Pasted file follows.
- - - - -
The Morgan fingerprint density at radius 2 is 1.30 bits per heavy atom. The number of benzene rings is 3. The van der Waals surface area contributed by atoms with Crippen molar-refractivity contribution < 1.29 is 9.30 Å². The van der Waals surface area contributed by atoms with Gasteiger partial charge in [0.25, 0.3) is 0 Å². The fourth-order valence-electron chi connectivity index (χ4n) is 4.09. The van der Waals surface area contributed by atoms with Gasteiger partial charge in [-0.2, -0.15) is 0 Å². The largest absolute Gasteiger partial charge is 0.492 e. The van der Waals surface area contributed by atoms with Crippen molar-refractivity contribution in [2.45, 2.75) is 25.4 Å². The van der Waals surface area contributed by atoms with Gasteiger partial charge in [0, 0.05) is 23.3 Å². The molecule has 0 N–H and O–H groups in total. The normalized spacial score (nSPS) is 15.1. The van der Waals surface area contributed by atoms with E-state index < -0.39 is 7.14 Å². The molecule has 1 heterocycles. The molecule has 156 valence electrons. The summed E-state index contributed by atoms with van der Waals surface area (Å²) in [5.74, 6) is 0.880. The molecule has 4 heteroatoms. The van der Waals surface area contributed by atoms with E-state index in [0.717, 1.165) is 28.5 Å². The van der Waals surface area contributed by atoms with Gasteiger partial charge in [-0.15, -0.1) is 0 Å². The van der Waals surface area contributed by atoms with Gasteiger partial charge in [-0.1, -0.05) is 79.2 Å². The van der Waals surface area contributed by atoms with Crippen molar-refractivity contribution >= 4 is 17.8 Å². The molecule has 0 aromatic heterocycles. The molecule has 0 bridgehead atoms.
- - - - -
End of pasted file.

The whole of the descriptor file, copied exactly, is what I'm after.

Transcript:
The Morgan fingerprint density at radius 2 is 1.30 bits per heavy atom. The number of benzene rings is 3. The van der Waals surface area contributed by atoms with Crippen molar-refractivity contribution < 1.29 is 9.30 Å². The van der Waals surface area contributed by atoms with Gasteiger partial charge in [0.25, 0.3) is 0 Å². The fourth-order valence-electron chi connectivity index (χ4n) is 4.09. The van der Waals surface area contributed by atoms with Gasteiger partial charge in [-0.2, -0.15) is 0 Å². The largest absolute Gasteiger partial charge is 0.492 e. The van der Waals surface area contributed by atoms with Crippen molar-refractivity contribution in [2.45, 2.75) is 25.4 Å². The van der Waals surface area contributed by atoms with Gasteiger partial charge in [0, 0.05) is 23.3 Å². The molecule has 0 N–H and O–H groups in total. The normalized spacial score (nSPS) is 15.1. The van der Waals surface area contributed by atoms with E-state index < -0.39 is 7.14 Å². The molecule has 1 heterocycles. The molecule has 156 valence electrons. The summed E-state index contributed by atoms with van der Waals surface area (Å²) in [5.74, 6) is 0.880. The molecule has 4 heteroatoms. The van der Waals surface area contributed by atoms with E-state index in [0.717, 1.165) is 28.5 Å². The van der Waals surface area contributed by atoms with Gasteiger partial charge in [-0.15, -0.1) is 0 Å². The van der Waals surface area contributed by atoms with Gasteiger partial charge in [-0.1, -0.05) is 79.2 Å². The van der Waals surface area contributed by atoms with Crippen molar-refractivity contribution >= 4 is 17.8 Å². The molecule has 0 aromatic heterocycles. The molecule has 0 bridgehead atoms.